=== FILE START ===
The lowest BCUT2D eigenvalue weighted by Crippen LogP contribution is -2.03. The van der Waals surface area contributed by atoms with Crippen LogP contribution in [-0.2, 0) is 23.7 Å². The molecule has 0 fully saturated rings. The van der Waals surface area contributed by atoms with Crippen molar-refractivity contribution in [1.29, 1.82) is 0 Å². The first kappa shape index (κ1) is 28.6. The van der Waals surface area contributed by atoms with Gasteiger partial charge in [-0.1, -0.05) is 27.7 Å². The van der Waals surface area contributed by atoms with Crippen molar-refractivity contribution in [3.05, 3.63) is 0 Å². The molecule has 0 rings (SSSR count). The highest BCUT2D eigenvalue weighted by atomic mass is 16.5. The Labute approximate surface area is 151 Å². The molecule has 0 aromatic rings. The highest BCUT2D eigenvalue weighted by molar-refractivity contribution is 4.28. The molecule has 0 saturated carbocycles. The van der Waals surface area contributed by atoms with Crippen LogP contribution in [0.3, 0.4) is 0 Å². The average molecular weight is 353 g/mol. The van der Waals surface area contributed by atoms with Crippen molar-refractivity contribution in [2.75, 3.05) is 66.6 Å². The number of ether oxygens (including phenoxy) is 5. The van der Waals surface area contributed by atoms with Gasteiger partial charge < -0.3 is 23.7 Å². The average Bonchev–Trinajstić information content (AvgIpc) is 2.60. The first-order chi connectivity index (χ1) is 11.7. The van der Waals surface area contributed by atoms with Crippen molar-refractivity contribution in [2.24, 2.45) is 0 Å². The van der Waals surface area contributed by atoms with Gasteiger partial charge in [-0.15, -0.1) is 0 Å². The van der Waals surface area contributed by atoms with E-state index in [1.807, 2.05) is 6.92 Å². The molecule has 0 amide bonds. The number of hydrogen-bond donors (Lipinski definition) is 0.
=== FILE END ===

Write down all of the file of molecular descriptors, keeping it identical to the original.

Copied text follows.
The lowest BCUT2D eigenvalue weighted by Crippen LogP contribution is -2.03. The van der Waals surface area contributed by atoms with Crippen LogP contribution in [-0.2, 0) is 23.7 Å². The molecule has 0 fully saturated rings. The van der Waals surface area contributed by atoms with Crippen molar-refractivity contribution in [1.29, 1.82) is 0 Å². The first kappa shape index (κ1) is 28.6. The van der Waals surface area contributed by atoms with Gasteiger partial charge in [-0.1, -0.05) is 27.7 Å². The van der Waals surface area contributed by atoms with Crippen molar-refractivity contribution in [3.05, 3.63) is 0 Å². The molecule has 0 rings (SSSR count). The highest BCUT2D eigenvalue weighted by atomic mass is 16.5. The Labute approximate surface area is 151 Å². The molecule has 0 aromatic rings. The highest BCUT2D eigenvalue weighted by molar-refractivity contribution is 4.28. The molecule has 0 saturated carbocycles. The van der Waals surface area contributed by atoms with Crippen LogP contribution in [0.3, 0.4) is 0 Å². The average molecular weight is 353 g/mol. The van der Waals surface area contributed by atoms with Crippen molar-refractivity contribution in [2.75, 3.05) is 66.6 Å². The number of ether oxygens (including phenoxy) is 5. The van der Waals surface area contributed by atoms with Gasteiger partial charge < -0.3 is 23.7 Å². The average Bonchev–Trinajstić information content (AvgIpc) is 2.60. The first-order chi connectivity index (χ1) is 11.7. The van der Waals surface area contributed by atoms with Crippen molar-refractivity contribution in [2.24, 2.45) is 0 Å². The van der Waals surface area contributed by atoms with Gasteiger partial charge in [-0.15, -0.1) is 0 Å². The van der Waals surface area contributed by atoms with E-state index in [1.807, 2.05) is 6.92 Å². The molecule has 0 amide bonds. The number of hydrogen-bond donors (Lipinski definition) is 0.